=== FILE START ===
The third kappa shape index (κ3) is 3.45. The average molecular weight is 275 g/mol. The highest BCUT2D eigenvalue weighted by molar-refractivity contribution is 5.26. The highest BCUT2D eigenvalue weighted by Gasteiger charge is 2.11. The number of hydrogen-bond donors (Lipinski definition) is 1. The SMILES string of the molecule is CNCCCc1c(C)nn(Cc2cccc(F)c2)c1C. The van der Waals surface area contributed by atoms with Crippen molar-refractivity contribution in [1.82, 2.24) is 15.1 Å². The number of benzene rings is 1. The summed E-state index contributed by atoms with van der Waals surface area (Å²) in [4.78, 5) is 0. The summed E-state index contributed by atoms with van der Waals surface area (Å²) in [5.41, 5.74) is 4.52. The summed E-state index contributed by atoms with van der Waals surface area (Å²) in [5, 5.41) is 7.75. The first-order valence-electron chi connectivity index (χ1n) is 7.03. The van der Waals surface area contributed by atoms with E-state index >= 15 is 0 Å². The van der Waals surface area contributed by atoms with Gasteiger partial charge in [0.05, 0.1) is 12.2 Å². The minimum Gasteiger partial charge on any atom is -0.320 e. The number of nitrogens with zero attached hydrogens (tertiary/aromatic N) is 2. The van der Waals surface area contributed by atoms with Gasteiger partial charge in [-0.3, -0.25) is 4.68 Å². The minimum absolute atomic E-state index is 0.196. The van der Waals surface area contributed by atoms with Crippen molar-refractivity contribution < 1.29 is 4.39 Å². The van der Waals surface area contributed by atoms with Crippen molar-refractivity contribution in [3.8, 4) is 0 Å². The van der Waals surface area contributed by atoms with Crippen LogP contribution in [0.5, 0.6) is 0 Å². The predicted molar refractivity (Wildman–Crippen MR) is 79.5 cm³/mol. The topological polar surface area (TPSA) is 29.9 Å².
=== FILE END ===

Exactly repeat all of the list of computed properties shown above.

The third kappa shape index (κ3) is 3.45. The average molecular weight is 275 g/mol. The highest BCUT2D eigenvalue weighted by molar-refractivity contribution is 5.26. The highest BCUT2D eigenvalue weighted by Gasteiger charge is 2.11. The number of hydrogen-bond donors (Lipinski definition) is 1. The SMILES string of the molecule is CNCCCc1c(C)nn(Cc2cccc(F)c2)c1C. The van der Waals surface area contributed by atoms with Crippen molar-refractivity contribution in [1.82, 2.24) is 15.1 Å². The number of benzene rings is 1. The summed E-state index contributed by atoms with van der Waals surface area (Å²) in [4.78, 5) is 0. The summed E-state index contributed by atoms with van der Waals surface area (Å²) in [5.41, 5.74) is 4.52. The summed E-state index contributed by atoms with van der Waals surface area (Å²) in [5, 5.41) is 7.75. The first-order valence-electron chi connectivity index (χ1n) is 7.03. The van der Waals surface area contributed by atoms with E-state index >= 15 is 0 Å². The van der Waals surface area contributed by atoms with Gasteiger partial charge in [0.05, 0.1) is 12.2 Å². The minimum Gasteiger partial charge on any atom is -0.320 e. The number of nitrogens with zero attached hydrogens (tertiary/aromatic N) is 2. The van der Waals surface area contributed by atoms with Gasteiger partial charge in [-0.3, -0.25) is 4.68 Å². The minimum absolute atomic E-state index is 0.196. The van der Waals surface area contributed by atoms with Crippen molar-refractivity contribution < 1.29 is 4.39 Å². The van der Waals surface area contributed by atoms with Crippen molar-refractivity contribution in [3.8, 4) is 0 Å². The van der Waals surface area contributed by atoms with Crippen LogP contribution in [0.5, 0.6) is 0 Å². The predicted molar refractivity (Wildman–Crippen MR) is 79.5 cm³/mol. The topological polar surface area (TPSA) is 29.9 Å².